REFERENCES [1] T. Ohzone and N. Matsuyama, “Electrical characteristics of CMOSFET’s with gates crossing source/drain regions at 90 and 45 ,” in Proc. IEEE 1995 Int. Conf. Microelectron. Test Structure, vol. 8, pp. 187–192. [2] S. C. Wong et al., “A DC model for asymmetric trapezoidal gate MOSFET’s in strong inversion,” IEEE Trans. Electron Devices, vol. 45, pp. 1459–1467, July 1998. [3] J. K. Park et al., “A characteristics tool for current degradation effects of abnormally structured MOS transistors,” in Proc. IEEE 1997 Int. Conf. Simulation of Semiconductor Processes and Devices, pp. 41–43. [4] A. El-Hennawy and Al-Ghamdi, “Performance improvement of MOSFET lasers by using trapezoidal gate MOSFET’s,” in Proc. Inst. Elect. Eng., Circuits Devices Syst., vol. 141, 1994, pp. 69–72. [5] H. Hwang, H. Shin, D. G. Kang, and D. H. Ju, “Current-crowding effect in diagonal MOSFET’s,” IEEE Electron Device Lett., vol. 14, pp. 289–291, June 1993. [6] N. G. Einspruch, Advanced MOS Device Physics. New York: Academic, 1991. [7] A. Raychaudhuri, M. J. Deen, M. I. H. King, and J. Kolk, “Finding the asymmetric parasitic source and drain resistance from the A.C. conductances of a single MOS transistor,” Solid-State Electron., vol. 39, pp. 909–913, 1996. [8] K. K. Ng and W. T. Lynch, “The impact of intrinsic series resistance on MOSFET scaling,” IEEE Trans. Electron Devices, vol. ED-34, pp. 503–511, Mar. 1987. [9] C. Duvvury et al., “An analytical method for determining intrinsic drain/source resistance of lightly doped drain (LDD) devices,” Solid-State Electron., vol. 27, pp. 89–96, 1984. [10] Y. P. Tsividls, Operation and Modeling of the MOS Transistors. New York: McGraw-Hill, 1987. [11] N. D. Arora, “Semi-empirical model for the threshold voltage of a double implemented MOSFET and its temperature dependence,” Solid State Electron., vol. 30, pp. 559–569, 1987.


[12] J. S. T. Huang and J. W. Schrankler, “Flat-band voltage dependence on channel length in short-channel threshold model,” IEEE Trans. Electron Devices, vol. ED-32, pp. 1001–1002, May 1985. [13] E. H. Li, K. M. Hong, Y. C. Cheng, and K. Y. Chen, “The narrow-channel effect in MOSFET’s with semi-recessed oxide structures,” IEEE Trans. Electron Devices, vol. 37, pp. 692–701, Mar. 1990.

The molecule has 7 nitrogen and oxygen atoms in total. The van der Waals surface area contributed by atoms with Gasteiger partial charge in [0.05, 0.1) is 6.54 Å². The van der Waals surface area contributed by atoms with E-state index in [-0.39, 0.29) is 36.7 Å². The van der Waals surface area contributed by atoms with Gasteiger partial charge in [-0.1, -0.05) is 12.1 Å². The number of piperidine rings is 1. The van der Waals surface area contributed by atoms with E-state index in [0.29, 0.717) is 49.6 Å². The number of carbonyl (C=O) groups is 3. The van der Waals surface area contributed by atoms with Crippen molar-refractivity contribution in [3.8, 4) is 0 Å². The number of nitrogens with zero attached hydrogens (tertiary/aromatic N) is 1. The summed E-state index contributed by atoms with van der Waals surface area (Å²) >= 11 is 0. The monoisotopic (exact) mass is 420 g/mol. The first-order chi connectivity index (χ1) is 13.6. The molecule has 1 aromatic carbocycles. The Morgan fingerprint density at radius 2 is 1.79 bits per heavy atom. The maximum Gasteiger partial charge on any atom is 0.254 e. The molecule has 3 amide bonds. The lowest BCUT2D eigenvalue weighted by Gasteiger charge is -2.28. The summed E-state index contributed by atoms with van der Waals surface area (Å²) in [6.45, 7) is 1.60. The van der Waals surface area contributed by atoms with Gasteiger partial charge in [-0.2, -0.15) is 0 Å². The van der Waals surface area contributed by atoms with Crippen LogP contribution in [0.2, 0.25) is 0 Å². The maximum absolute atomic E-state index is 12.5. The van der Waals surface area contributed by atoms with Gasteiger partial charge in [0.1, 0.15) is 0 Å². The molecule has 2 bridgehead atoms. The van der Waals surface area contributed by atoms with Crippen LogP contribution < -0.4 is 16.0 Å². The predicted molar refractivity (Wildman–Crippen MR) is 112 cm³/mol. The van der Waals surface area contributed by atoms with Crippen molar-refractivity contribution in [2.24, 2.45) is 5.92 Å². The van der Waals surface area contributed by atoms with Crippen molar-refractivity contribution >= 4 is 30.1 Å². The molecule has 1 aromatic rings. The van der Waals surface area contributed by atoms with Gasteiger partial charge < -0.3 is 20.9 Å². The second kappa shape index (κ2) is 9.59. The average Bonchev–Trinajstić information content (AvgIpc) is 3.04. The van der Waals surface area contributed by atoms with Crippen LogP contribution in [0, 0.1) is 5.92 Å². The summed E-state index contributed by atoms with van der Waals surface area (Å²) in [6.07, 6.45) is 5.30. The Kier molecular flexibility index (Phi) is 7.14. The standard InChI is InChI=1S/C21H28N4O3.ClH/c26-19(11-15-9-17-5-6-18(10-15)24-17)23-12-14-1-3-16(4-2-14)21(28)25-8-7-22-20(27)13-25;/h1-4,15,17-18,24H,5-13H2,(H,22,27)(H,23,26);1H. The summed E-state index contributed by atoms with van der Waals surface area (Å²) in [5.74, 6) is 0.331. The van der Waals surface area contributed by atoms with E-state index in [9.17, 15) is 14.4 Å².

Jae-Sung Lee (A’96) was born in Kimchon, Korea, in 1964. He received the B.S., M.S., and Ph.D. degrees in electronic engineering from Kyoungpook National University, Korea, in 1987, 1989, and 1996, respectively. From 1996 to 1998, he was with Hyundai Electronics Industries, System IC Laboratory, Inchon, Korea. He was engaged in the reliability and the development of deep submicron CMOS devices. He is now an Assistant Professor at Department of Computer and Communication Engineering, Uiduk University, Kyoungju, Korea. His current research interests include reliability issues in MOSFETs, device physics, modeling and characterization.

Yong-Hyun Lee (M’93) received the B.S., and M.S. degree in electronic engineering from Kyoungpook National University, Korea, in 1975 and 1977, respectively, and the Ph.D. degree in electronic engineering from Choongnam National University, Korea, in 1991. Since 1979, he has been with Kyoungpook National University, Taegu, Korea, where he is currently a is a Professor of the School of Electronic and Electric Engineering. His current research interests include advanced device fabrication technology, novel device structures and materials, thin-film transistors, microwave devices, and display technologies. He was a Visiting Professor at the University of Arizona, Tempe, in 1983. Dr. Lee is a Member of the IEEE Electron Devices Society.